Ron Paul: Cautious Optimism On Iran

Last week, for the first time since the 1979 Iranian revolution, the U.S. president spoke with his Iranian counterpart. Their 15 minute telephone call was reported to open the door to further high-level discussions. This is a very important event. I have been saying for years that we should just…

Last week, for the first time since the 1979 Iranian revolution, the U.S. president spoke with his Iranian counterpart. Their 15 minute telephone call was reported to open the door to further high-level discussions. This is a very important event.

I have been saying for years that we should just talk to the Iranians. After all, we talked to the Soviets when they actually had thousands of nuclear missiles pointed at us! The Iranians have none, according to our own intelligence services. I even suggested a few years ago that we should “offer friendship” to them. Unfortunately, so many so-called experts have a stake in keeping tensions high and pushing us to war. They did not want to hear what I was saying. It seems, though, this is beginning to change now with these recent events.

The phone call was one of the most important moves away from war and conflict in a long time. Taken with the Obama administration’s decision to hold off on bombing Syria, we should be encouraged.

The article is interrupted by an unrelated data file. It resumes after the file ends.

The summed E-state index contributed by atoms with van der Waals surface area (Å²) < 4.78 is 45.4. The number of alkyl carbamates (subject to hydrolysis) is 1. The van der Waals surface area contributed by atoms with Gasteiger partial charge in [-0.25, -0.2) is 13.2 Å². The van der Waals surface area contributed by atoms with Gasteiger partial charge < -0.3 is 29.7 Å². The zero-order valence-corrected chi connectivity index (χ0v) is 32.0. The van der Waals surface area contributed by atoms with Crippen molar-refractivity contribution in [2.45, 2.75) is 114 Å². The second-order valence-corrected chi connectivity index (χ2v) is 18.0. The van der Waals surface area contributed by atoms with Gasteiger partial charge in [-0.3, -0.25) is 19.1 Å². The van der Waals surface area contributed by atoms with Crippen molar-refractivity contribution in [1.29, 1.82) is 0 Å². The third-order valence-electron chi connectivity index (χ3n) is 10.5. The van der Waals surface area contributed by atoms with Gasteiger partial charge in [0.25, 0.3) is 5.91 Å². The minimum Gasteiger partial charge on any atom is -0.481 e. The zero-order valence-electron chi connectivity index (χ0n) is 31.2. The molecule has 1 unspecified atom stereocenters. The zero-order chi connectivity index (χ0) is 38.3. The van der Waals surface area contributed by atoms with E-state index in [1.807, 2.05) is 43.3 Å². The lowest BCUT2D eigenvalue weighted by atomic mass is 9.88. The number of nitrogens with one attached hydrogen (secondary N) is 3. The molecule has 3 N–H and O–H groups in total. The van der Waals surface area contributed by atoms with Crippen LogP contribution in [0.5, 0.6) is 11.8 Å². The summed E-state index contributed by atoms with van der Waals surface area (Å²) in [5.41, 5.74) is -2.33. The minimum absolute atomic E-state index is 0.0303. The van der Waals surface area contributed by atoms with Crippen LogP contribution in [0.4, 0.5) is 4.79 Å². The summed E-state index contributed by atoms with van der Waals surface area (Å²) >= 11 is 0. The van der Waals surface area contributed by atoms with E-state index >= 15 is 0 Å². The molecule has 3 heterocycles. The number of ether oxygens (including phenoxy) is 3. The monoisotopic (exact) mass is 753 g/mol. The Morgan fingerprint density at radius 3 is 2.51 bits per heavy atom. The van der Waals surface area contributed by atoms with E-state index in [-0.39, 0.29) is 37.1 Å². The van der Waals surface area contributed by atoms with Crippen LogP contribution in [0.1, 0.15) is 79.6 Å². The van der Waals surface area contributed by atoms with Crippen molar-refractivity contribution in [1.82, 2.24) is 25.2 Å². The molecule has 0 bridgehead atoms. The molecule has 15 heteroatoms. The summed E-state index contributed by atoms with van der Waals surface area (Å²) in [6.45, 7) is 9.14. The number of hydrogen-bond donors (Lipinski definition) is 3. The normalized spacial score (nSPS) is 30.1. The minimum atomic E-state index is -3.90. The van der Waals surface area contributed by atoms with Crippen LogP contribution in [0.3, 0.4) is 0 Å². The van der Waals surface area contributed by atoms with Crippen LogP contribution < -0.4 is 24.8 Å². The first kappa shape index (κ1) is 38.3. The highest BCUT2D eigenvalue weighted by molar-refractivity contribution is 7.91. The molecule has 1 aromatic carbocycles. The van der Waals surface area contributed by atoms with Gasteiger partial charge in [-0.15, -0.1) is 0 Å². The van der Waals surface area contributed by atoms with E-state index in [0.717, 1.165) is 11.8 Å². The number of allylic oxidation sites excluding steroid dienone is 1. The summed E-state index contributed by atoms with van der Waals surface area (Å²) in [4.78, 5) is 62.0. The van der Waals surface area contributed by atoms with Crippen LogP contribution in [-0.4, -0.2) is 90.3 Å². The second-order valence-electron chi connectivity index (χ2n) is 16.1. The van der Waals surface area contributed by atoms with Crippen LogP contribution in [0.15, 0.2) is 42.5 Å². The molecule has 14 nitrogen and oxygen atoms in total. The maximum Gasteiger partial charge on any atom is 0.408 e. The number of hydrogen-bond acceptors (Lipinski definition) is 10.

It is also probably a good sign that this phone call has infuriated the neoconservatives at home, the pro-war faction in Israel, and the hard-liners in Iran. Now that a process of negotiation has begun, the chance of war has been significantly reduced. The US is very unlikely to bomb Iran while it is talking with them, and Israel is also unlikely to start a war while the U.S. is at the negotiating table with the Iranian leadership.

But we should also remain very cautious. Obama’s war on Syria was only stopped because the American people finally stood up and said “enough.” The message was received loud and clear and it shocked the neocons pushing war. They were used to being in charge of foreign policy.

In a recent CNN poll, more than 75 percent of Americans favored negotiations with Iran. This is very good news, but those pushing for war will not give up that easily. Believe it or not, some Members of Congress have recently introduced legislation to authorize war on Iran – even as these first steps toward a peaceful resolution of our differences begin to bear fruit!

So no, they will not give up that easily. There are many in the president’s own Cabinet who do not want to see U.S./Iranian relations improve. Even the president himself seems unable to avoid provocative statements — such as his claim that the Iranians are only willing to talk because the sanctions have been so successful in bringing them to the table. That is a false and unnecessary boast, and if he continues in such a way he will destroy what progress has been made.